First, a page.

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Is it worth considering a credit card balance transfer?

Is it worth considering a credit card balance transfer?

A credit card balance transfer is a type of debt consolidation that can help you pay down your mounting credit card debt faster. It involves transferring your debt from one or more credit cards onto a new card with a temporary low interest rate to reduce the number and size of your monthly repayments. 

To attract customers, some lenders might not even charge any interest during the introductory or promotional period, enabling you to pay down your loan without any interest payments. However, your low introductory rate will revert to the original rate once the promotional period is over. To avoid being charged interest on your transferred balance, it may be best to pay off the debt before the end of the low-rate period. 

A credit card balance transfer can be a good way of clearing your debt if you choose a low interest rate deal with a reasonably long term to pay off the full amount owing. It can also make a positive impact on your credit score unless you struggle to make your monthly repayments or continue spending, only to end up in a worse financial situation than before. 

Is it bad to transfer credit card balances?

While it isn’t wrong to transfer your credit card balances to pay down your debt, it’s possible to make mistakes if you don’t understand how balance transfers work. For instance, the low-rate period on a balance transfer credit card is only for a limited time. However, a lower interest rate might tempt you into spending more, which may not leave any room for extra repayments to pay down your debt. 

If you’re not cautious, you may accidentally sign up for a credit card that charges more interest than your old credit card after the introductory period is over. In this situation, you could end up paying more interest on your debt than before the balance transfer. 

Does a credit card money transfer affect my credit score?

Yes, a credit card money transfer can either improve or hurt your credit score, depending on how you use it. For instance, the money you save on interest with a balance transfer can help you reduce your outstanding debt faster, which can improve your credit score over time. Paying your credit card bill on time each month will also boost your credit score. On the other hand, if you miss your repayments or struggle to pay your bills on time, it will be recorded on your credit file and pull down your credit score. 

It’s also possible that if you are unable to pay off your entire debt during the low-interest rate period, you may consider another balance transfer once your interest rate reverts to normal. Multiple credit card balance transfers over a short period could hurt your credit score indirectly as they might look bad on your credit report.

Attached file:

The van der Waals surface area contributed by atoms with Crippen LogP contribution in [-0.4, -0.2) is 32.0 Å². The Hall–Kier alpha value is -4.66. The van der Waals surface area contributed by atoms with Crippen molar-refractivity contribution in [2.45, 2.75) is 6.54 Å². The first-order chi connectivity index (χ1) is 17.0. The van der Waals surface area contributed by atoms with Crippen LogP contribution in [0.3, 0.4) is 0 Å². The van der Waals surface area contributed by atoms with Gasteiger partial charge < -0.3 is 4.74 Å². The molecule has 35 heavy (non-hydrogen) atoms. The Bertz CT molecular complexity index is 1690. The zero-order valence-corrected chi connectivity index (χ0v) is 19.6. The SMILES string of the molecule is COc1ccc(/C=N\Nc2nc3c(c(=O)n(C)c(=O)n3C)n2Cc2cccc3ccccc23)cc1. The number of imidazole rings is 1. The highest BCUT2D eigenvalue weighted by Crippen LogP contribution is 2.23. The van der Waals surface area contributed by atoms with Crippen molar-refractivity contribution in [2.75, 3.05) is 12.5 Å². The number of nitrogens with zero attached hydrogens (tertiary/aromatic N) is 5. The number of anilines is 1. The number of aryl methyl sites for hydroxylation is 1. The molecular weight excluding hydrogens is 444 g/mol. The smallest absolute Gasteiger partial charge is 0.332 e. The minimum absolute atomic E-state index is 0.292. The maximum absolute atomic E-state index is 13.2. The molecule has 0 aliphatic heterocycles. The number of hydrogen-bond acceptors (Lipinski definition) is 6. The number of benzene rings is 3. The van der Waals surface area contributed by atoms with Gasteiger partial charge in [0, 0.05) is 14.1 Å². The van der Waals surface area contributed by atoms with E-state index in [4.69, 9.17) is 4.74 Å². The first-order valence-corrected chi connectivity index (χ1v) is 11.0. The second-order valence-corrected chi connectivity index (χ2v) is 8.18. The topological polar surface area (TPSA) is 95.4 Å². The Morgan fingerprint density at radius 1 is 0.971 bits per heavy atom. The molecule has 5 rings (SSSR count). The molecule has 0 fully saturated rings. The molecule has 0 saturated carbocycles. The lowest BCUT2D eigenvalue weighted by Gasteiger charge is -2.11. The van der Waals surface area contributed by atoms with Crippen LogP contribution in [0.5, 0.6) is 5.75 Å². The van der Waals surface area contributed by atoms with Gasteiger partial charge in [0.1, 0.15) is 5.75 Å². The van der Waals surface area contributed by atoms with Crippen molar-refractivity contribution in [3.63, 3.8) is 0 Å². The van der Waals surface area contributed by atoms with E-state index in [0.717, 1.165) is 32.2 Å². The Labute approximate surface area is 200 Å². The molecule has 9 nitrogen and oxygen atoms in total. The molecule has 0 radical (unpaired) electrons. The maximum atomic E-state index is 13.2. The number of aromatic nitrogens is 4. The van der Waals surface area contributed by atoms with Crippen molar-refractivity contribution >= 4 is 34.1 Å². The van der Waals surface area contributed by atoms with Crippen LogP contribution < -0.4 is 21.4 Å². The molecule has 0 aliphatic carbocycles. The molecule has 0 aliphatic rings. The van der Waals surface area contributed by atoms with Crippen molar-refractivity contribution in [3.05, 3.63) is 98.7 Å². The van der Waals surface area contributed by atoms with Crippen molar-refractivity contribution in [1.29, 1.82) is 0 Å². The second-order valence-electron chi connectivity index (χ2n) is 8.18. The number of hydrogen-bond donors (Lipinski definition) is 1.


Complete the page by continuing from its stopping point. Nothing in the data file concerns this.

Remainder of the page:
Another factor that might hurt your credit score after a balance transfer is the way you deal with your old cards. If you don’t close your old credit cards after having transferred your outstanding debts to a new card, it can have a negative effect on your credit score, unless you’re making regular repayments on all the open accounts. 

Cancelling your old credit cards might prevent you from accumulating additional debt. However, keeping existing accounts can sometimes help your credit rating by keeping the average account age high. Therefore, you need to carefully weigh the pros and cons before deciding to close an existing credit card, as the payment history associated with the card will also be removed from your file. 

Lastly, while it’s recommended to shop around to get the best possible deal on a balance transfer card, making multiple credit card balance transfer applications can have a negative impact on your credit score. Whenever you apply for new credit, the creditor will pull out your credit file to determine your creditworthiness as a borrower, resulting in a hard inquiry. 

Such hard inquiries appear on your credit report and can have a negative effect on your credit rating. Therefore, it’s advisable to do your research before applying for a balance transfer card and also to crunch the numbers to ensure you can pay off the transferred debt within the specified timeframe.

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This article was reviewed by Personal Finance Editor Mark Bristow before it was published as part of RateCity's Fact Check process.



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